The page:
As soon as I discovered the joy of writing, I started to see myself achieving all these wonderful goals using the writing skills I'd recently uncovered. Most notably, I wanted to be a published author. I still want to be a published author. And I still intend to be a published author. But, wanting something and achieving something are two different things. You can want it all you want, but it doesn't just show up. You have to work toward it. You have to fight for it. You have to power through those days when you just want to give up. A goal worth achieving isn't a goal that just happens. It's a goal that you sweat over, fight over, and cry over because in the end, if you haven't really worked for what you want, than you're not going to recognize or appreciate the value of the dream.
I learned this lesson with my writing. Since my goal is to be a published author, I began researching everything I could about getting published. Oh my! What I learned was so intimidating it was tempting to just take the easy road and back out. Do my writing, write my novels, but not push the publishing thing. It sounded like a lot of scary stuff that I knew absolutely nothing about. Writing a synopsis. Querying an agent. Landing an agent. Making sure the agent wasn't scamming me. Not giving away the farm to a publisher by signing a contract that I don't understand. Those are all road blocks. Worse, everywhere you read everybody says the same thing. Your opening chapter has to be strong or else the agents and editors will never look past the first paragraph! Hook them with your opening line on the query! You have three hundred words to suck them in. Do it right! A synopsis can only be so long; sum your entire 250 page (or more) book into five pages! Write your author bio (I'm thinking, what author bio! I don't have one!!!), build yourself a platform! Don't get stuck in the slush pile!!!!!! And the worst... you know how many authors have tried and failed? Thousands.
Talk about a slap in the face. My reaction... AHHHHHHHHHHHHHH!!!! Have I just decided to jump into the one occupation on earth that is nearly impossible to get into? Again, AHHHHHHHHHHH!!!!!! Months into it, I'd bombarded myself with so much information I ended up gulping in fear and seriously rethinking my goals. Did I really want what I thought I wanted? And you know what, the answer was I don't know. I really, really don't know. I decided I'd keep going anyway. I knew I loved to write. I knew it made me happy. So, at the very least, I was going to write. I'd work for the other stuff when I came to it.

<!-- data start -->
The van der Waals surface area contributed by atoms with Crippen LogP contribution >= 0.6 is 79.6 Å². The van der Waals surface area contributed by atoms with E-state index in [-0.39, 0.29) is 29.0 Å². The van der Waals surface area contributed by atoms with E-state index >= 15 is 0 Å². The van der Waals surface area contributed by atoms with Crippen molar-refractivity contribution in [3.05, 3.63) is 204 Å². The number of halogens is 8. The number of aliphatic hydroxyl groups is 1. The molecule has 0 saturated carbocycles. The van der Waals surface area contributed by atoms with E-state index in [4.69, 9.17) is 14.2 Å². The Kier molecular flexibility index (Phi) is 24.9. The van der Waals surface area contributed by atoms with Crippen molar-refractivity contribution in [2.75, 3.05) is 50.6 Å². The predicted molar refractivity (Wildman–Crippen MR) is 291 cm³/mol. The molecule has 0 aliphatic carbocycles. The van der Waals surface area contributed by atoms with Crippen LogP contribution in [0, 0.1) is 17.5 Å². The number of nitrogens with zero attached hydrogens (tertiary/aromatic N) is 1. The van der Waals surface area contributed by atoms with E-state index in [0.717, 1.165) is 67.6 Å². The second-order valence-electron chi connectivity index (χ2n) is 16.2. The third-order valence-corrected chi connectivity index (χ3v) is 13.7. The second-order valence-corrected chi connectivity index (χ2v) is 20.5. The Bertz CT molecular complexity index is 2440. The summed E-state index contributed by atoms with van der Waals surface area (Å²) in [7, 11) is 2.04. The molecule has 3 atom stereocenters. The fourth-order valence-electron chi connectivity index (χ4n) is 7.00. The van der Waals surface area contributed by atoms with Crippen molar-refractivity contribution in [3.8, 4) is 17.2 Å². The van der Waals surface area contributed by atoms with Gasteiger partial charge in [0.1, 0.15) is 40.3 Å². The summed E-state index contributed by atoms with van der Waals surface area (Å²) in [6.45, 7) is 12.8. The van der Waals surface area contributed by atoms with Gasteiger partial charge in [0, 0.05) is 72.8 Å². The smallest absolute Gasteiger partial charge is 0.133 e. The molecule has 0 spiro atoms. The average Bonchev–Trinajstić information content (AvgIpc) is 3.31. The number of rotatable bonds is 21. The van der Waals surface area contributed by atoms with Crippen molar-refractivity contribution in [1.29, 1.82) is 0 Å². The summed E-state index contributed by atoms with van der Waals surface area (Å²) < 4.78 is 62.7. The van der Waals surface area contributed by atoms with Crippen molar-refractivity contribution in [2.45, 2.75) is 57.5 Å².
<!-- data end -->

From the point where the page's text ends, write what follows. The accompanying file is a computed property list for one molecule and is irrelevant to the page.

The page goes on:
There were a few key factors that I took into consideration when I first faltered in my dream. First, my husband had become my cheering section. I'd told him what I wanted and he wanted to see me do it. This was both a good and a bad thing. It was good because I had his support. It was bad because my confidence in myself was so low, that I was afraid he'd see me as a failure if I never published anything. I realize now that he wouldn't, but at the time (three years ago), I couldn't see that. So I had this huge fear of failing... again... at something I'd tried (I'd tried to sell Mary Kay, and I'd taken some courses on medical transcription. I didn't do either of them well. Turns out, they weren't my passion). I couldn't stand to think that he saw me as a failure. So because of that I allowed the fear in, which seriously hindered me in my path. Fear is not a motivator; it kills motivation. And I had let it in. This was my own personal demon which I had to overcome. He had no part in it. He did his best to cheer me on, to build me up with visions of my own dreams. He did a great job. But that fear seriously slowed me down, though, in a strange way, it also kept me going. Fear is not a motivator, but I couldn't stop when my dream faltered because I couldn't stand to fail. So, it did keep me going, though probably not in the best way.
The second thing that kept me going was that I saw myself where I wanted to be. They say if you want something to see yourself there. To feel the emotions you'll experience when you get there. It'll cement the thing in your future and give you the drive to push for it. I had done this. It wasn't on purpose, it just happened. I could see myself (still can) achieving my dreams. I really could. So that helped keep me focused.
After a few months, when the fears began seeping in, I began to question what I really wanted. This would go on for a while.
But, it's all part of the process. I repeat: It's all part of the process!!!! Without the fears, how will you learn to overcome, how will you learn to appreciate what you have and gain, and how will you be strong enough to handle what you want when you get it?